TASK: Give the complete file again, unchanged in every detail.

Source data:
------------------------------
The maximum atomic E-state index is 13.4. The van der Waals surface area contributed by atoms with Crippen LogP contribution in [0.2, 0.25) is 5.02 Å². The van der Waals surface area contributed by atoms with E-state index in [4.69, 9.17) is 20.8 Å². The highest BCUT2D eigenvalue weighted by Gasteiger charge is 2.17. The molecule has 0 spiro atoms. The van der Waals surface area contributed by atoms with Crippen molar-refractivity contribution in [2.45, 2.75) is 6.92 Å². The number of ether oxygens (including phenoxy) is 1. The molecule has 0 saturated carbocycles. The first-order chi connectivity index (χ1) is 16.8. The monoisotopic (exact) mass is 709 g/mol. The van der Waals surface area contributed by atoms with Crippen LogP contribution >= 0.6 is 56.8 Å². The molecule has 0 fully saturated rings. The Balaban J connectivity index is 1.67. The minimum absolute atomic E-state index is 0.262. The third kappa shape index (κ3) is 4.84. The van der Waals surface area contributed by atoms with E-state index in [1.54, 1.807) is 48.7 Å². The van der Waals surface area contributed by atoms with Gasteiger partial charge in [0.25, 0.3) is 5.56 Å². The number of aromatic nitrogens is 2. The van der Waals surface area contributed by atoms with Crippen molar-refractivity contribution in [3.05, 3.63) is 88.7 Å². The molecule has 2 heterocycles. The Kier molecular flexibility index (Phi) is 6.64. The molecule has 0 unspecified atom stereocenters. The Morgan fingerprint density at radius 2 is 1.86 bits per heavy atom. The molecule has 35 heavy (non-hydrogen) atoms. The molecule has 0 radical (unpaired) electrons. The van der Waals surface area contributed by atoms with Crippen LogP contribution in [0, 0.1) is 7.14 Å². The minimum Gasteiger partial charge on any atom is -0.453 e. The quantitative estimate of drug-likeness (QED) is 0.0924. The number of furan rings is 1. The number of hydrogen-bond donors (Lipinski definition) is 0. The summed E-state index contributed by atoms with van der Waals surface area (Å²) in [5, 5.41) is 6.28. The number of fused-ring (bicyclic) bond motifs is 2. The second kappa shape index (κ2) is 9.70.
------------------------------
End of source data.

The maximum atomic E-state index is 13.4. The van der Waals surface area contributed by atoms with Crippen LogP contribution in [0.2, 0.25) is 5.02 Å². The van der Waals surface area contributed by atoms with E-state index in [4.69, 9.17) is 20.8 Å². The highest BCUT2D eigenvalue weighted by Gasteiger charge is 2.17. The molecule has 0 spiro atoms. The van der Waals surface area contributed by atoms with Crippen molar-refractivity contribution in [2.45, 2.75) is 6.92 Å². The number of ether oxygens (including phenoxy) is 1. The molecule has 0 saturated carbocycles. The first-order chi connectivity index (χ1) is 16.8. The monoisotopic (exact) mass is 709 g/mol. The van der Waals surface area contributed by atoms with Crippen LogP contribution >= 0.6 is 56.8 Å². The molecule has 0 fully saturated rings. The Balaban J connectivity index is 1.67. The minimum absolute atomic E-state index is 0.262. The third kappa shape index (κ3) is 4.84. The van der Waals surface area contributed by atoms with E-state index in [1.54, 1.807) is 48.7 Å². The van der Waals surface area contributed by atoms with Gasteiger partial charge in [0.25, 0.3) is 5.56 Å². The number of aromatic nitrogens is 2. The van der Waals surface area contributed by atoms with Crippen molar-refractivity contribution in [3.05, 3.63) is 88.7 Å². The molecule has 2 heterocycles. The Kier molecular flexibility index (Phi) is 6.64. The molecule has 0 unspecified atom stereocenters. The Morgan fingerprint density at radius 2 is 1.86 bits per heavy atom. The molecule has 35 heavy (non-hydrogen) atoms. The molecule has 0 radical (unpaired) electrons. The van der Waals surface area contributed by atoms with Crippen LogP contribution in [0, 0.1) is 7.14 Å². The minimum Gasteiger partial charge on any atom is -0.453 e. The quantitative estimate of drug-likeness (QED) is 0.0924. The number of furan rings is 1. The number of hydrogen-bond donors (Lipinski definition) is 0. The summed E-state index contributed by atoms with van der Waals surface area (Å²) in [5, 5.41) is 6.28. The number of fused-ring (bicyclic) bond motifs is 2. The second kappa shape index (κ2) is 9.70.